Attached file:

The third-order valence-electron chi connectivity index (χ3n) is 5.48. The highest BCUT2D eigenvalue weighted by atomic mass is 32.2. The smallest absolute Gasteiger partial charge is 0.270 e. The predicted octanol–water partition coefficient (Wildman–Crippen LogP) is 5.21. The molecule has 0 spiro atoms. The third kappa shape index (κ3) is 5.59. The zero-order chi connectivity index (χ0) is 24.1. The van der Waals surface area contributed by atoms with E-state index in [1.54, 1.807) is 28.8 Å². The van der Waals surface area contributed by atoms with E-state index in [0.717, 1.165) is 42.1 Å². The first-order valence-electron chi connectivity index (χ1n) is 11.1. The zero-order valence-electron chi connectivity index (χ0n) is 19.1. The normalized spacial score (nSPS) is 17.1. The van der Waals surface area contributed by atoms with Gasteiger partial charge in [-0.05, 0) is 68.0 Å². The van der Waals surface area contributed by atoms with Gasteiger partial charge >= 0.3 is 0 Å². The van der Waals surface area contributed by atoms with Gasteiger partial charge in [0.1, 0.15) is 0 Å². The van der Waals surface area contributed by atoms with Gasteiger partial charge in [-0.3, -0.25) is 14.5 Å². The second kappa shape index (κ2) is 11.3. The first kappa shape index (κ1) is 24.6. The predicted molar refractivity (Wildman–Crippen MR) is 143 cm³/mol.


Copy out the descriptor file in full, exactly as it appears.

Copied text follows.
The third-order valence-electron chi connectivity index (χ3n) is 5.48. The highest BCUT2D eigenvalue weighted by atomic mass is 32.2. The smallest absolute Gasteiger partial charge is 0.270 e. The predicted octanol–water partition coefficient (Wildman–Crippen LogP) is 5.21. The molecule has 0 spiro atoms. The third kappa shape index (κ3) is 5.59. The zero-order chi connectivity index (χ0) is 24.1. The van der Waals surface area contributed by atoms with E-state index in [1.54, 1.807) is 28.8 Å². The van der Waals surface area contributed by atoms with E-state index in [0.717, 1.165) is 42.1 Å². The first-order valence-electron chi connectivity index (χ1n) is 11.1. The zero-order valence-electron chi connectivity index (χ0n) is 19.1. The normalized spacial score (nSPS) is 17.1. The van der Waals surface area contributed by atoms with Gasteiger partial charge in [-0.05, 0) is 68.0 Å². The van der Waals surface area contributed by atoms with Gasteiger partial charge >= 0.3 is 0 Å². The van der Waals surface area contributed by atoms with Gasteiger partial charge in [0.1, 0.15) is 0 Å². The van der Waals surface area contributed by atoms with Gasteiger partial charge in [-0.3, -0.25) is 14.5 Å². The second kappa shape index (κ2) is 11.3. The first kappa shape index (κ1) is 24.6. The predicted molar refractivity (Wildman–Crippen MR) is 143 cm³/mol.